Pryzybylo emphasized that while contemporary culture promotes compulsory sexuality in many ways, there is also rising activism for audiences to look into. There are many scholars and social media users who are asexual activists. For example, a side of TikTok users can explore is ‘AceTok,’ which has educational content about asexuality and content that is made for asexual users in particular. Additionally, Pryzybylo recommended Alice Oseman’s young-adult graphic novel series and the Netflix show based upon that series, “Heartstopper,” which features many queer identities. Pryzybylo analyzed a specific character, Isaac, during the event.  

“‘Heartstopper’ also does something else, something that is just about unprecedented in mainstream teen shows. It places at its core an aromantic asexual character — that is Isaac — and asks that the audience see the world through his eyes, in something that resembles a sort of ace and aro gaze,” Przybylo said. 

Senior Millie Atkins attended the Brown Bag event and enjoyed the zine-making activity that occurred throughout the event because she felt it made the talk interactive. Additionally, Atkins was excited that Przybylo examined Alice Oseman’s “Heartstopper” through an academic lens.

“I was crying by the end of the talk during the speaker’s explanation of Alice Oseman and the brief clip shown of the asexual character from ‘Heartstopper’. Oseman’s work has been so important to me in identifying and understanding myself as an asexual person that it was emotional to see their work portrayed in a scholarly, academic context,” Atkins said. “It was euphoric to feel that asexuality is being taken seriously as a valid point of study rather than just some niche identity to tack on at the end of other, more ‘relevant’ discussions of queerness.”

Senior R Hunsicker, who is a student activist for LGBTQ+ on Colgate’s campus and an intern in the Office of LGBTQ+ Initiatives, was excited that they got to meet Przybylo. 

“Meeting Dr. Ela Pryzybylo in person is a dream come true. As one of the few asexuality studies scholars on this campus, the ability to not only meet but talk about asexuality studies with a scholar who knows the field and the language filled me with a sense of relief, belonging and joy,” Hunsicker said. “It was the first time I met a professor who knew more about the field than I did. She introduced me to new resources, concepts and topics within the field rather than me having to scrounge and dig for them myself. Just meeting another ace studies schola — let alone [learning] from one — was an honor.”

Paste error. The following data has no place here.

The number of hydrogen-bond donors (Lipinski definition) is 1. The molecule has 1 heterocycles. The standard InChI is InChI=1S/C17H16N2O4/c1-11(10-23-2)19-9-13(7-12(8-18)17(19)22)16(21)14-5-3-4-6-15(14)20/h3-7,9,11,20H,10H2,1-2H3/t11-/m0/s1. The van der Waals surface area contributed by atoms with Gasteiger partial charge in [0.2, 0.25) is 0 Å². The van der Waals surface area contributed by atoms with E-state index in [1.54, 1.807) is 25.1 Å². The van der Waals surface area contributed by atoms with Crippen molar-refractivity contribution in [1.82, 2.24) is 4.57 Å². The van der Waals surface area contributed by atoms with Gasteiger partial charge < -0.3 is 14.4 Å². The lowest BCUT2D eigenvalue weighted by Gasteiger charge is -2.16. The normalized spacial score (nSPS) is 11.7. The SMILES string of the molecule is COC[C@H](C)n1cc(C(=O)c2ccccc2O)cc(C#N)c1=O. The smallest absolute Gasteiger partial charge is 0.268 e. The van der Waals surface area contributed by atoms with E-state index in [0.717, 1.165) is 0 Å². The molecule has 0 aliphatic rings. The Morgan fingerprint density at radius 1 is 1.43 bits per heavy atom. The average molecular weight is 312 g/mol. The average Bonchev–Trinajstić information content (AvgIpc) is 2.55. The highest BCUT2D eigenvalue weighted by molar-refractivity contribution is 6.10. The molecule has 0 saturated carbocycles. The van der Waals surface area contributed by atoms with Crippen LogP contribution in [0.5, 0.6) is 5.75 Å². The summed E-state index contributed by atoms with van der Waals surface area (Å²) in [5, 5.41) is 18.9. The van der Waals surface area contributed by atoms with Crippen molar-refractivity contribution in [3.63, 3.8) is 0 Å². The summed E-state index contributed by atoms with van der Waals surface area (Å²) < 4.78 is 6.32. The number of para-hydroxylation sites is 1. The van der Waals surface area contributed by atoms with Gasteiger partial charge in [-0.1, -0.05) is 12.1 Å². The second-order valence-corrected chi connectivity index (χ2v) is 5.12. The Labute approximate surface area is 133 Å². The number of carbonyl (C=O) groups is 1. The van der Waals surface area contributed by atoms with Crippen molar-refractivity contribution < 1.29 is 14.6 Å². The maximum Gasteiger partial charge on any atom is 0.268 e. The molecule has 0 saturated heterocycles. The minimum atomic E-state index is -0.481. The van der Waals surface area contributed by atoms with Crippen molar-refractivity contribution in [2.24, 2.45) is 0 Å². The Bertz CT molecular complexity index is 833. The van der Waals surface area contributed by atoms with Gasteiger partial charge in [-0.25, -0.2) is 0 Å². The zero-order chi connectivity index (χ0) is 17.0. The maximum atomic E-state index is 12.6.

Additionally, Hunsicker mentioned at the event that there is an LGBTQ+ book club on campus that meets every month for students to engage with. 

“LGBTQ+ Initiatives does an LGBTQ+ book club every month,” Hunsicker said. “I started this book club two years ago to bring more LGBTQ+ conversations to campus, allow more people to learn about LGBTQ+ identities and for queer students to feel represented in literature. Each month has a different theme to celebrate the experiences and identities that make up the queer community.”

Pryzybylo closed out her talk by emphasizing the importance of asexuality and how it can add to deeper conversations about culture, gender and sexuality. 

“As I have been exploring, asexualities help us get at another layer of critique around heteronormativity, challenging the affixation to the idea of romantic and sexual love at any and all cost,” Pryzybylo said. “Asexually-attuned representations, as the ones I am ending with, articulate a different erotic that is grounded in something that queer youth cultures have always been drawn and energized by but which are now coming into fuller articulation: the importance of non-sexual and also non-romantic relationships to community, intimacy and political agitation,” Pryzybylo said. 

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About the Contributor
Payton Gore, News Editor
Payton Gore is a senior from Baltimore, MD concentrating in marine freshwater science with a minor in sociology. She has previously served as a staff writer for the News section. On campus, Payton is a Senior Admission Intern in the Office of Admission, a Bystander Intervention Facilitator at Shaw Wellness Center, and is involved in the Club Squash Team.